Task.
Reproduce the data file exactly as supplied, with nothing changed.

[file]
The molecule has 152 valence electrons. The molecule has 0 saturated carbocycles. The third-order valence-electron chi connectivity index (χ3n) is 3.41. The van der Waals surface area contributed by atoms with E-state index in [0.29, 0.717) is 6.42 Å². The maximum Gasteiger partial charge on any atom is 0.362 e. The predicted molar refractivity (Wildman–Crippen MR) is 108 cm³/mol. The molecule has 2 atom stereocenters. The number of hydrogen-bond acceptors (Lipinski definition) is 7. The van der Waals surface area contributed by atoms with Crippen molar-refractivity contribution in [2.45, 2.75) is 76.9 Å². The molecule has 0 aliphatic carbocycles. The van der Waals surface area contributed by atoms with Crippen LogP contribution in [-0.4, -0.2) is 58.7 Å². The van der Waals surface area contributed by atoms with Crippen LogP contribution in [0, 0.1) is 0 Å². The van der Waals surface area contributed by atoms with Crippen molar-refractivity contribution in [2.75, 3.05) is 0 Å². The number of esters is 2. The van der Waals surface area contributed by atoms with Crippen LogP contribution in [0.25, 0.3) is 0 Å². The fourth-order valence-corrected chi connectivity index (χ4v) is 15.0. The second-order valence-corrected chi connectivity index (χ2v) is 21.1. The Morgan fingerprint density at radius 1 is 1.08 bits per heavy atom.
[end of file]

The molecule has 152 valence electrons. The molecule has 0 saturated carbocycles. The third-order valence-electron chi connectivity index (χ3n) is 3.41. The van der Waals surface area contributed by atoms with E-state index in [0.29, 0.717) is 6.42 Å². The maximum Gasteiger partial charge on any atom is 0.362 e. The predicted molar refractivity (Wildman–Crippen MR) is 108 cm³/mol. The molecule has 2 atom stereocenters. The number of hydrogen-bond acceptors (Lipinski definition) is 7. The van der Waals surface area contributed by atoms with Crippen molar-refractivity contribution in [2.45, 2.75) is 76.9 Å². The molecule has 0 aliphatic carbocycles. The van der Waals surface area contributed by atoms with Crippen LogP contribution in [-0.4, -0.2) is 58.7 Å². The van der Waals surface area contributed by atoms with Crippen LogP contribution in [0, 0.1) is 0 Å². The van der Waals surface area contributed by atoms with Crippen molar-refractivity contribution in [2.75, 3.05) is 0 Å². The number of esters is 2. The van der Waals surface area contributed by atoms with Crippen LogP contribution in [0.25, 0.3) is 0 Å². The fourth-order valence-corrected chi connectivity index (χ4v) is 15.0. The second-order valence-corrected chi connectivity index (χ2v) is 21.1. The Morgan fingerprint density at radius 1 is 1.08 bits per heavy atom.